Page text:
Getting Down to Business

Safe Airport Travels with Expensive Camera Gear…

I have flown a lot this summer with expensive camera gear, and making sure my gear arrives with me is always top priority. There are a few tips I would love to share that will hopefully help you out!

The first essential for me is bags to carry my gear in. I have two options that I choose from when I’m packing, and there are a few factors that go into deciding what I’m going to use: the size of the plane I’m traveling on, what I’m traveling for, and how long my trip is going to be. Bags are not cheap – but if you consider the gear that you pack inside of them, they are definitely worth the investment!

Flying on a normal size plane, a longer trip, and especially weddings where I want my backup gear with me as well, I pack my gear into two bags – my backup gear goes into my Think Tank Airport Bag. This baby is built for the long haul! It has fantastic wheels, is solid and roomy for lots of gear, holds the laptop sleeve in the front, and is just a pleasure to use. One of the many great features is that it has a cable lock system built into the bag in addition to TSA-approved combination locks on the side, so if you’re traveling alone you can tether it to the leg of a table or chair so you don’t have to worry as much about someone grabbing it as they walk past. I hadn’t considered it before, but in writing this I realized I’m also going to use that locking system when I leave my bags in hotels as well – there is always some sort of object that I can lock it to.

I’ve had to debate with flight attendants a few times about whether or not it will fit in the overhead bin – it is compliant with the dimensions, and it fits in wheels first even. For some reason, on some flights they have wanted to take it from me to gate check. I’ll then calmly discuss with them the value of the contents and explain that it does fit, and once they let me try it and see that it does they let it go. However, it will *not* fit on smaller planes like the Continental Express Jet fleet, so I make a point to watch what plane I’m booking when I travel for weddings.

My second bag of choice, and where I carry my primary, absolutely-must-arrive-with-me-or-I’ll-die gear, is the Surge Backpack by North Face. I use this in combination with my beloved ShootSac. My lenses go in the ShootSac, and the ShootSac goes in the main compartment of the backpack. My laptop fits in the laptop sleeve, and I still have room to pack some knitting, my Kindle, my noise-canceling headphones and other essentials.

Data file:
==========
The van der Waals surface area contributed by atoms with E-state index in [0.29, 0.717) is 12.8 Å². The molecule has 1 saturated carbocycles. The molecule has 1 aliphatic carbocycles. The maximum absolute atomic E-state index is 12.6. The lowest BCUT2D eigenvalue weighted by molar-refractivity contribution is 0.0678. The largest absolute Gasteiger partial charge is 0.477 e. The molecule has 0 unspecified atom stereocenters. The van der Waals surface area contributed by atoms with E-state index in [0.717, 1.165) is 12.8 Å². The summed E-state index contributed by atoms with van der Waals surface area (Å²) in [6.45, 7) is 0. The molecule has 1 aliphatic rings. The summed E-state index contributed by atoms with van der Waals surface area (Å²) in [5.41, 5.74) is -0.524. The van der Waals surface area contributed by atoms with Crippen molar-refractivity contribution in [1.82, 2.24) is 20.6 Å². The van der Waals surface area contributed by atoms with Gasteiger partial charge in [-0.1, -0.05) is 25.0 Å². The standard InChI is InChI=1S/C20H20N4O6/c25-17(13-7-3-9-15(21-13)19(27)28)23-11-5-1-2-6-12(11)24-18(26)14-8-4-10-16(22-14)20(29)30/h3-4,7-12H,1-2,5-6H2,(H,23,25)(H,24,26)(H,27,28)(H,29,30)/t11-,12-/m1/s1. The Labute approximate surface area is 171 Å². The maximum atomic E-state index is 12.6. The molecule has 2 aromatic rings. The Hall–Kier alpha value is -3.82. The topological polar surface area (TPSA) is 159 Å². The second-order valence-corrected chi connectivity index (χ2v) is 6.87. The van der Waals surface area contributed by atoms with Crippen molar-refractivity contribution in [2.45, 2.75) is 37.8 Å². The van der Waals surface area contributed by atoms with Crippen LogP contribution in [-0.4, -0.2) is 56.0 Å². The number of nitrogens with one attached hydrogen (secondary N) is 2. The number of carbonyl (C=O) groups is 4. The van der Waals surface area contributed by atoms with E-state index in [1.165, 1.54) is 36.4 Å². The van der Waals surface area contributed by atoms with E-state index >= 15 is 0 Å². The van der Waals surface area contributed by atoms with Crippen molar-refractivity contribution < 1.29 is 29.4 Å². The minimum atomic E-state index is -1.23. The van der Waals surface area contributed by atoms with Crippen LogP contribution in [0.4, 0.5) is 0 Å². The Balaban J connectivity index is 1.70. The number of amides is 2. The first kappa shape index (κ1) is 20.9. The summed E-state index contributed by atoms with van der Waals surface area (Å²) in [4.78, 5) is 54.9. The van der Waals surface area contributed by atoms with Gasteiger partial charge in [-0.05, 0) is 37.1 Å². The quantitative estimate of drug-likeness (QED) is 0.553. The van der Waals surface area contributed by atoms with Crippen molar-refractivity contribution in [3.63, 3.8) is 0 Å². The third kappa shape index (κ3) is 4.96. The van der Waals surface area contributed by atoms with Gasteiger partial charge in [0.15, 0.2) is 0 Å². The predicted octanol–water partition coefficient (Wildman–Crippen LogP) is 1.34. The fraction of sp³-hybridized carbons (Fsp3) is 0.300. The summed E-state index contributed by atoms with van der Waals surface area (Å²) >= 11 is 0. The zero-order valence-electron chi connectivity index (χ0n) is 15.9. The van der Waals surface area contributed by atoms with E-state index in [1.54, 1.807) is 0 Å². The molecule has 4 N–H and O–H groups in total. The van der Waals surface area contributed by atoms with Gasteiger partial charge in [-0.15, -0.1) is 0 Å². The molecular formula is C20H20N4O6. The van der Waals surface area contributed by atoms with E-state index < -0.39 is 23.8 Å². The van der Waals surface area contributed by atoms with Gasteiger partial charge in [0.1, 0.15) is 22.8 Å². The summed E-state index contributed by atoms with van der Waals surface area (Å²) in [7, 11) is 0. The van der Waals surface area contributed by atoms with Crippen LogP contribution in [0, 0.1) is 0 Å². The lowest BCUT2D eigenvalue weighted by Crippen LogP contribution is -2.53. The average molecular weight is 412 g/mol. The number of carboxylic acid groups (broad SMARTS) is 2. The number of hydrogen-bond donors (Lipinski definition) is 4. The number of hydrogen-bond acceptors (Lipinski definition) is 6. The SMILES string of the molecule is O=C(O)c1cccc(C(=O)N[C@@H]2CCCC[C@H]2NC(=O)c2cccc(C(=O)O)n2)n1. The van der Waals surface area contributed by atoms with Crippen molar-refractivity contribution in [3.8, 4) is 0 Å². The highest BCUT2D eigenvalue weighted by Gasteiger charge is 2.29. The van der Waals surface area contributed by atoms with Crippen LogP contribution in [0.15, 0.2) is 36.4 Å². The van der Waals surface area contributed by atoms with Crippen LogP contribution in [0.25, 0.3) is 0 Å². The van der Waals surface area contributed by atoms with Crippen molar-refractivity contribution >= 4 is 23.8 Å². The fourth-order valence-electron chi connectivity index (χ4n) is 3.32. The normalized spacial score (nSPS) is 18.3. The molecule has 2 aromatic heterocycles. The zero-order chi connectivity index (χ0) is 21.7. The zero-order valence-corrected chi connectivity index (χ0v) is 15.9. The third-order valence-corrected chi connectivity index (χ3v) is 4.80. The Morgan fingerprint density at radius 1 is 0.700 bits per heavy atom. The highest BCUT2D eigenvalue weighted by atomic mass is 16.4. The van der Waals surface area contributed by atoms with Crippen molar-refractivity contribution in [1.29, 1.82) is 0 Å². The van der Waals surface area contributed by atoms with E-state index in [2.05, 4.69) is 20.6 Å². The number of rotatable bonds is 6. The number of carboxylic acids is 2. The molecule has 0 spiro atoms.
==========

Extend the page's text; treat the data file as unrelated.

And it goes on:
When I’m taking a shorter trip, traveling for fun and don’t need backup gear, I take just the backpack. That way, I can pack a rolling bag with clothes and toiletries instead. When I’m on a Continental Express Jet flight or some other small plane that has itty-bitty overhead bins, I make sure the essentials are in the backpack, and I gate check my rolling bag. (They require it, and you won’t have any choice – the plane is just too small.) Every time I go for travel whether it is long distance or short, I always bring my headphones; listening to your favorite music while closing your eyes is the most relaxing feeling. That’s why I must thank my affordable noise cancelling earbuds for giving me relaxing feelings every time I travel.

When I go through security, I pack my phone and all of my jewelry in one of the small interior pockets inside the Surge backpack. I do this before I get up to the front, that way my whole screening process is fast & smooth.

Never, ever, EVER check luggage with gear inside of it. Ever. Gate check it if you must, and be polite and calm about it when they ask you to do it and request the option to watch them load it on the plane. Try to be among the first to get off the flight as well so you can pick it up as soon as they unload it.

Make sure you have insurance that covers you while traveling with gear. Before I turned pro, mine was covered under my homeowner’s policy. Now I carry gear insurance which I purchased through the PPA, and I still have a rider on my home policy, after verifying with my agent that it will cover loss of pro gear. Always check with your company, as some private insurance policies will not cover professional gear. If you do the math, that could be a really, really expensive loss, there is a trustworthy insurance claims adjuster that I always recommend using, the name is rapidpublicadjusters.

Flying with Fish has written some GREAT posts on traveling with your gear – one of his earlier posts was what me to buy the Surge backpack. He has written extensively about Protecting Your Bags at the Airport. More recently, he wrote about the Airport Screening Process from Start to Finish and Airport Thieves at Work and How They Do It. Be aware of your surroundings while you travel and be confident, and you will never have a problem.

What bags do you like to use when you travel with gear?